Published Jun 09, 2017French foursome Phoenix are responsible for some of the most uplifting pop-rock anthems of the past decade. They've wowed fans with big-tent bangers like "1901" and "Entertainment," and the new album Ti Amo (out now on Glassnote) is packed with yet more dazzling synths and titanic choruses. The album will be a guaranteed favourite at summer barbecues, but its breezy sound is actually the product of a long and arduous creative process.
The struggles that Phoenix endured while creating this latest feel-good album were partly circumstantial (harrowing terror attacks, troubling political movements) and partly self-inflicted (recording an absolutely ridiculous 2.8 days worth of music). Phoenix frontman Thomas Mars cheerfully tells Exclaim! about the agony that he and his bandmates put themselves through while recording Ti Amo.
1. Phoenix spend years at a time in the studio, making themselves exhausted in the process.
Thomas Mars: "We go until we are totally exhausted. On this record, a lot of things that ended up on the record came really early, and then it took us a very long time to make sure that we had things that were keeping our interests long enough. When we finish, we are totally burned out — and that's the moment when we have to go on tour."
2. They recorded so much material for Ti Amo that the hardest part was editing it down.
"I think overall we did something like 2.8 days of music. I'm not saying all of it is good — far from it. But the stress of missing the right thing to put on the record is always there."
3. They spent so much time in the studio that they lost the respect of their peers.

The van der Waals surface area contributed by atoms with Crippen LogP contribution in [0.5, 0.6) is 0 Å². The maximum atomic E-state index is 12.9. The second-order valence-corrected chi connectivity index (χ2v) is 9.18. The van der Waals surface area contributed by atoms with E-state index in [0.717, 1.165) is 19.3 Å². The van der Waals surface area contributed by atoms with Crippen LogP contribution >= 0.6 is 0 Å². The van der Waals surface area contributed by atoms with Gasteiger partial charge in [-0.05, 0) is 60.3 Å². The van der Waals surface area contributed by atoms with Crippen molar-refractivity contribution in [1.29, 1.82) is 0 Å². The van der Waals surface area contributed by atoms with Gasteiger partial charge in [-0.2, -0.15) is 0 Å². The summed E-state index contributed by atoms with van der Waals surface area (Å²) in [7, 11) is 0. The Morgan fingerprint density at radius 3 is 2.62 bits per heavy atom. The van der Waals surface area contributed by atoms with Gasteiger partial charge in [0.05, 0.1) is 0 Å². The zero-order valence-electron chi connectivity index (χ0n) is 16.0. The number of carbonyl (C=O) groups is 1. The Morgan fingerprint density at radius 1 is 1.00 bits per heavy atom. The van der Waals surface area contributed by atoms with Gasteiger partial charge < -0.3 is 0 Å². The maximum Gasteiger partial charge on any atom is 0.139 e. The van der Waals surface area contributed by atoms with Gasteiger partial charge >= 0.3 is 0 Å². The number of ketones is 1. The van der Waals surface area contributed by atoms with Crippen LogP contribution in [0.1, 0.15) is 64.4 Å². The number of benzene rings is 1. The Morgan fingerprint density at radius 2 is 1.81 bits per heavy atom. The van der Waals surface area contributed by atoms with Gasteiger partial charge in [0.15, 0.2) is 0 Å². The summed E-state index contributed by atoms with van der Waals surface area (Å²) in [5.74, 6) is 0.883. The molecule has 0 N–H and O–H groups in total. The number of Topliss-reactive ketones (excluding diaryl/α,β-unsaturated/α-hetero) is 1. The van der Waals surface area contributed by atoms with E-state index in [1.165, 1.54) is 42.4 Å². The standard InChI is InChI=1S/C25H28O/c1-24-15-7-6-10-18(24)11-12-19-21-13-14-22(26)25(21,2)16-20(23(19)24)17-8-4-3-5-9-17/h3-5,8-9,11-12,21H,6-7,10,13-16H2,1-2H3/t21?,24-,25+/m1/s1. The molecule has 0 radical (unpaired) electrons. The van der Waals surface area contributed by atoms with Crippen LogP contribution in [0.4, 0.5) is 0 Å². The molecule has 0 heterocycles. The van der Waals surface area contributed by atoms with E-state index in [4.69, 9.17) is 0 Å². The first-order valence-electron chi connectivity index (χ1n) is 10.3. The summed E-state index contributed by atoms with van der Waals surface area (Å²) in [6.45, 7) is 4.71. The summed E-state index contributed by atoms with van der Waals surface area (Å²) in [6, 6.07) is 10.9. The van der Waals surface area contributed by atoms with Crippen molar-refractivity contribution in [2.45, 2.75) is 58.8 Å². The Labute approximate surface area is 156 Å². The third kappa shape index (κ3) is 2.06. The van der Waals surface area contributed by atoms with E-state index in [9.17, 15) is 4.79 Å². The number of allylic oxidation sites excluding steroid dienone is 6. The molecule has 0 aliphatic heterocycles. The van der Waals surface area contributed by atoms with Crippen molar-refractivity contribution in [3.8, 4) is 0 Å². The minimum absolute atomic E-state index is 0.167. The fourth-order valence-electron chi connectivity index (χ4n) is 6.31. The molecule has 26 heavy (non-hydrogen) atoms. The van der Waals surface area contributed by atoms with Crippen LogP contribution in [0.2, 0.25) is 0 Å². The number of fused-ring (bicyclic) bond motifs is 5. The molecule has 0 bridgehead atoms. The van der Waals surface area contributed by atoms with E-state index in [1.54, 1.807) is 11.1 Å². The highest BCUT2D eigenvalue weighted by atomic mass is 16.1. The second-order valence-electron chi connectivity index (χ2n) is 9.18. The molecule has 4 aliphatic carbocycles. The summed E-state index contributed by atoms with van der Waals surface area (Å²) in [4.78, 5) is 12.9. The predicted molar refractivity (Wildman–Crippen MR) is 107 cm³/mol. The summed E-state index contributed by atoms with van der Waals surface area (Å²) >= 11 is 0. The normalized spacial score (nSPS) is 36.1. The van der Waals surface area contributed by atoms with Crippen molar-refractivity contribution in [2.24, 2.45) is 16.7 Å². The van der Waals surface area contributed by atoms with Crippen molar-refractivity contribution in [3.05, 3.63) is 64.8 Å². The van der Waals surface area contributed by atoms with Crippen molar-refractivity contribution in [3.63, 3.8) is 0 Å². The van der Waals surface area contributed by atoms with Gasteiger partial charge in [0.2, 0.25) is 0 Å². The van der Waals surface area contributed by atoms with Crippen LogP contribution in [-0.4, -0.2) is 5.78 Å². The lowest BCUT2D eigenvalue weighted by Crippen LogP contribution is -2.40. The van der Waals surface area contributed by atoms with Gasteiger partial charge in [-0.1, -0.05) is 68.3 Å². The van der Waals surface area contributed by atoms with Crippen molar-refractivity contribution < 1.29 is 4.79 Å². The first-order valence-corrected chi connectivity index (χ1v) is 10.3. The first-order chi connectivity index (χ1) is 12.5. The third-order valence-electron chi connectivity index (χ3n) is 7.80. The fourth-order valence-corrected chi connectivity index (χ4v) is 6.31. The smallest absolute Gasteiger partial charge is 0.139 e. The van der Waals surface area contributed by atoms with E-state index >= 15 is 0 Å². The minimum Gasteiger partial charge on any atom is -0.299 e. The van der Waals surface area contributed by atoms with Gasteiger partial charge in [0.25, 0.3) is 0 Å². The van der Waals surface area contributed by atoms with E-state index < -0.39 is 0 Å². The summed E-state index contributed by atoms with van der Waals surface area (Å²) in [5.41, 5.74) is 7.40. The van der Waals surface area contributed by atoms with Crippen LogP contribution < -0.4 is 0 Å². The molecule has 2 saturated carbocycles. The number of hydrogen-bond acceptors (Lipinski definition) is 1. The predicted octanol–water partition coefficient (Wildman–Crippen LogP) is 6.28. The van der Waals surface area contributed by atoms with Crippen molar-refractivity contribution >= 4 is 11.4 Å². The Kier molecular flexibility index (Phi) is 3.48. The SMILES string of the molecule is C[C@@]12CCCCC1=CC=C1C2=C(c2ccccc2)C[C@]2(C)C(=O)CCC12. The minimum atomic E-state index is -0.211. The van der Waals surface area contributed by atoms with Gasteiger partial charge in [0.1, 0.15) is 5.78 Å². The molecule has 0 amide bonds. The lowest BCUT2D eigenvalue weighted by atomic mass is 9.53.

"When you're done with touring, you have this glow. People know what you're doing and they respect your work and they look at you like you're someone working and having a creative life. And then after, like, three years in the studio, they look at you like maybe they were wrong. Maybe you're a total scam."
4. Ti Amo is a joyful-sounding record, despite being recorded concurrently with the Paris terror attacks.
"When we were making this record, we were surprised, because we were making a record that was hedonistic and joyful — in total contradiction with what was going on. I think at first we felt slightly guilty, like we had no empathy for the world or something. And then you realize that it's just a selfish way to cope with what's going on. You just look for some light or some beauty or something else. It's not denial, it's not escapism — it's just a world of possibilities that opens up."
5. That said, the rise of France's alt-right didn't affect them too much.
"I live in New York City, so I've seen worse."
Pick up Phoenix's new album on vinyl here.